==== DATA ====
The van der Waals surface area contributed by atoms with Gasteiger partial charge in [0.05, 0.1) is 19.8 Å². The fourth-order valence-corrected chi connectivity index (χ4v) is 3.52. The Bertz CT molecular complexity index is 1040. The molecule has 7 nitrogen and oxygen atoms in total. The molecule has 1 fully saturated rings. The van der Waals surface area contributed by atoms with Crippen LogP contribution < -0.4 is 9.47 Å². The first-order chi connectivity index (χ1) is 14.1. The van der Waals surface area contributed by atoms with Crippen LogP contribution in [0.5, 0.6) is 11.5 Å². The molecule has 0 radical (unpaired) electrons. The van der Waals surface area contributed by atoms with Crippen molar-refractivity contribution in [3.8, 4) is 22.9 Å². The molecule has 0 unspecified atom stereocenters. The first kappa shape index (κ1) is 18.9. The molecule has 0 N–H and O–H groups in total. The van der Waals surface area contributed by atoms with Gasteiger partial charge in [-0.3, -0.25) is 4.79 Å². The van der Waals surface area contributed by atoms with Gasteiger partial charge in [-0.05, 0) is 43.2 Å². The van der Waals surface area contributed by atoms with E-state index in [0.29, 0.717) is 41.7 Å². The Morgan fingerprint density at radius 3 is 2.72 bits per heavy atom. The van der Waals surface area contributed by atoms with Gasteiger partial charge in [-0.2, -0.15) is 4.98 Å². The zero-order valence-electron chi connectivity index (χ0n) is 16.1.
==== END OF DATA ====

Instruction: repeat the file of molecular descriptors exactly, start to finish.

The van der Waals surface area contributed by atoms with Gasteiger partial charge in [0.05, 0.1) is 19.8 Å². The fourth-order valence-corrected chi connectivity index (χ4v) is 3.52. The Bertz CT molecular complexity index is 1040. The molecule has 7 nitrogen and oxygen atoms in total. The molecule has 1 fully saturated rings. The van der Waals surface area contributed by atoms with Crippen LogP contribution < -0.4 is 9.47 Å². The first-order chi connectivity index (χ1) is 14.1. The van der Waals surface area contributed by atoms with Crippen LogP contribution in [0.5, 0.6) is 11.5 Å². The molecule has 0 radical (unpaired) electrons. The van der Waals surface area contributed by atoms with Crippen molar-refractivity contribution in [3.8, 4) is 22.9 Å². The molecule has 0 unspecified atom stereocenters. The first kappa shape index (κ1) is 18.9. The molecule has 0 N–H and O–H groups in total. The van der Waals surface area contributed by atoms with Gasteiger partial charge in [-0.3, -0.25) is 4.79 Å². The van der Waals surface area contributed by atoms with Gasteiger partial charge in [-0.05, 0) is 43.2 Å². The van der Waals surface area contributed by atoms with E-state index in [0.29, 0.717) is 41.7 Å². The Morgan fingerprint density at radius 3 is 2.72 bits per heavy atom. The van der Waals surface area contributed by atoms with Gasteiger partial charge in [-0.2, -0.15) is 4.98 Å². The zero-order valence-electron chi connectivity index (χ0n) is 16.1.